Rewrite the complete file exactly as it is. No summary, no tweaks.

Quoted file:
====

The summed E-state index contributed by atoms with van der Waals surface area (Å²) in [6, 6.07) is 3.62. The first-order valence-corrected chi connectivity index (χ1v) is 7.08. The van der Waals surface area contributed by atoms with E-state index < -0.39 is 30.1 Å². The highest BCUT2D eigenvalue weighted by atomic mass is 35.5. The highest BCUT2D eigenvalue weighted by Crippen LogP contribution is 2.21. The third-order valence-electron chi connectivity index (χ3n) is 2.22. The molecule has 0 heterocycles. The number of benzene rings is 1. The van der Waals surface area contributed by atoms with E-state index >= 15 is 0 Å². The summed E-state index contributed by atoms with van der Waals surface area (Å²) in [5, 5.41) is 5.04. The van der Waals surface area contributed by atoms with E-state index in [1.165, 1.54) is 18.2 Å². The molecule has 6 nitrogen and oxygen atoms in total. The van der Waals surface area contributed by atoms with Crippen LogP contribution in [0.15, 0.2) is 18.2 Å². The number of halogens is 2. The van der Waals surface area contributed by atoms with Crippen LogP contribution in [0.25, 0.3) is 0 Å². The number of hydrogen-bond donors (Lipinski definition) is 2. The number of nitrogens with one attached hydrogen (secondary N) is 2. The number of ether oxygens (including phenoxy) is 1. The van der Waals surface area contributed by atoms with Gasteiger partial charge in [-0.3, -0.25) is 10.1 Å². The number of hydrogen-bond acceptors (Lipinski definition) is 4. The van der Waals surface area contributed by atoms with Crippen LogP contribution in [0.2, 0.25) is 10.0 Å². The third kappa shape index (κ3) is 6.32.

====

The summed E-state index contributed by atoms with van der Waals surface area (Å²) in [6, 6.07) is 3.62. The first-order valence-corrected chi connectivity index (χ1v) is 7.08. The van der Waals surface area contributed by atoms with E-state index < -0.39 is 30.1 Å². The highest BCUT2D eigenvalue weighted by atomic mass is 35.5. The highest BCUT2D eigenvalue weighted by Crippen LogP contribution is 2.21. The third-order valence-electron chi connectivity index (χ3n) is 2.22. The molecule has 0 heterocycles. The number of benzene rings is 1. The van der Waals surface area contributed by atoms with E-state index >= 15 is 0 Å². The summed E-state index contributed by atoms with van der Waals surface area (Å²) in [5, 5.41) is 5.04. The van der Waals surface area contributed by atoms with E-state index in [1.165, 1.54) is 18.2 Å². The molecule has 6 nitrogen and oxygen atoms in total. The van der Waals surface area contributed by atoms with Crippen LogP contribution in [0.15, 0.2) is 18.2 Å². The number of halogens is 2. The van der Waals surface area contributed by atoms with Crippen LogP contribution in [0.25, 0.3) is 0 Å². The number of hydrogen-bond donors (Lipinski definition) is 2. The number of nitrogens with one attached hydrogen (secondary N) is 2. The number of ether oxygens (including phenoxy) is 1. The van der Waals surface area contributed by atoms with Gasteiger partial charge in [-0.3, -0.25) is 10.1 Å². The number of hydrogen-bond acceptors (Lipinski definition) is 4. The van der Waals surface area contributed by atoms with Crippen LogP contribution in [0.2, 0.25) is 10.0 Å². The third kappa shape index (κ3) is 6.32.